A friend who happens to be the CEO of a recent start-up asked me that question.
“Nope, you cannot. You can’t make any team members do what they don’t want to do, ” was my answer.
“But I’m investing my hard-earned money into building my dream software application. I don’t want to wait for months and just have some documents made, not the actual software.
I want my team members to understand what’s most important and focus all of their energies onto helping me achieve the goal. Sure, there will be challenges and risks, but I should get early signals so that I can inspect and adapt. Isn’t it something what Scrum offers?”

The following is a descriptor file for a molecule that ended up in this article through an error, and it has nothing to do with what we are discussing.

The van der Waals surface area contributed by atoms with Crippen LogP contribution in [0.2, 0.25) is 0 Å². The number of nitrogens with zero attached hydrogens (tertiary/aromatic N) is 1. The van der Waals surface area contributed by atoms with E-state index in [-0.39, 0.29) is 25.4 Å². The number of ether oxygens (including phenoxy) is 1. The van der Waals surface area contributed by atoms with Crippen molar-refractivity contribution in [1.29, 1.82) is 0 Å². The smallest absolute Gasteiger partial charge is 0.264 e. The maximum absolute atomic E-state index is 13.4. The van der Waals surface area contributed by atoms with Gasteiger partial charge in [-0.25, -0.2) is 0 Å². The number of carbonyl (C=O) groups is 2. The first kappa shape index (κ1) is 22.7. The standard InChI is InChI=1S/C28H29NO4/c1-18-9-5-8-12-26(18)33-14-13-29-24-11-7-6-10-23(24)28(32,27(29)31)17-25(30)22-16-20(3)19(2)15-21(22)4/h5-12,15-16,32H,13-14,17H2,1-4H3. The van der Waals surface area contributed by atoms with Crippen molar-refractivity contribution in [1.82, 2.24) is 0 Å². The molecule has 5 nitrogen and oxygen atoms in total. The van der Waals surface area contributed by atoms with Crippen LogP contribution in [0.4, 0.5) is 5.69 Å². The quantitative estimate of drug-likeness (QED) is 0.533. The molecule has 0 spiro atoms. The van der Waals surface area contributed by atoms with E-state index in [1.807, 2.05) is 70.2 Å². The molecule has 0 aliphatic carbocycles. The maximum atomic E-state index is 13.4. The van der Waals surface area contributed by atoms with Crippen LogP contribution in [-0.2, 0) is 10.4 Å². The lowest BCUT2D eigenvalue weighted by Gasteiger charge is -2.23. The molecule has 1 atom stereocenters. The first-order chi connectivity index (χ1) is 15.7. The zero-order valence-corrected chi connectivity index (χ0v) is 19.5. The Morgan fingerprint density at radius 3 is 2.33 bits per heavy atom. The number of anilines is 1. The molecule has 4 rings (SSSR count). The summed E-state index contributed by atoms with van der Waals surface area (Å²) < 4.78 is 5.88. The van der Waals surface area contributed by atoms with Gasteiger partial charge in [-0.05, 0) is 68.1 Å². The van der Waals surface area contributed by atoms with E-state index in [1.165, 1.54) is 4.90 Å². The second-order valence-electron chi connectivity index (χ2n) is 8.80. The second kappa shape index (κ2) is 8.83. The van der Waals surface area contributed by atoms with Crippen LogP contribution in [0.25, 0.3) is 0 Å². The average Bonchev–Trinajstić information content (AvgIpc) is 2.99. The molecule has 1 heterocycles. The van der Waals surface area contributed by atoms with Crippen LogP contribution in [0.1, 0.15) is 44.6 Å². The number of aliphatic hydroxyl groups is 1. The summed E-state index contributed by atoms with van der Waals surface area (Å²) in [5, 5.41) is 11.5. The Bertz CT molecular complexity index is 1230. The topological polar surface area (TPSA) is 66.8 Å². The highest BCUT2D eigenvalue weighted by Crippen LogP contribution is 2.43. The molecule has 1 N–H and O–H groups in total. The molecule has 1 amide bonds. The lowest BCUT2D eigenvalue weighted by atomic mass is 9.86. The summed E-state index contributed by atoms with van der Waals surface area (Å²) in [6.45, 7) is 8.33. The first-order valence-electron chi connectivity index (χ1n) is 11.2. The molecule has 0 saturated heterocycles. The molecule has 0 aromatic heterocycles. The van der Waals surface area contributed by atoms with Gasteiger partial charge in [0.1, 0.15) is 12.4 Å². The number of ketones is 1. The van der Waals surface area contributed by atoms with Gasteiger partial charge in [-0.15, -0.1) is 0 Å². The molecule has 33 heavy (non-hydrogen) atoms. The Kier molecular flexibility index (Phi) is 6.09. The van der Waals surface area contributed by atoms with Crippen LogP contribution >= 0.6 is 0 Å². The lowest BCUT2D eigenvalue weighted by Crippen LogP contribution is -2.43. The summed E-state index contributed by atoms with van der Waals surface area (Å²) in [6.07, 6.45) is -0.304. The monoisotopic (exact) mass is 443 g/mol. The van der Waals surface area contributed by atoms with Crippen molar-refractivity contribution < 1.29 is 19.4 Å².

“Certainly that’s what Scrum offers. Sure, you can inspire your team members for using Scrum but compelling doesn’t work.” That’s anti-scrum.
“So how do I do that?”
“Be a Servant Leader. Businessmen who want to really leverage Scrum must not treat their people as if their people are serving them. They should understand that Scrum works only when each team member buys into the goals of the project and commits himself in achieving the goal.”
“I understand, so better I go through basics of Scrum once more.”
That’s the point. Get thorough at basics. If you have a strong foundation, even if one of your projects fails, you can win over the long run. But if you foundation is weak, you will be tempted to think that Scrum–or any other framework for that matter–doesn’t work.
It’s not about the framework; it’s about getting the foundation right and executing it correctly. So go make that happen.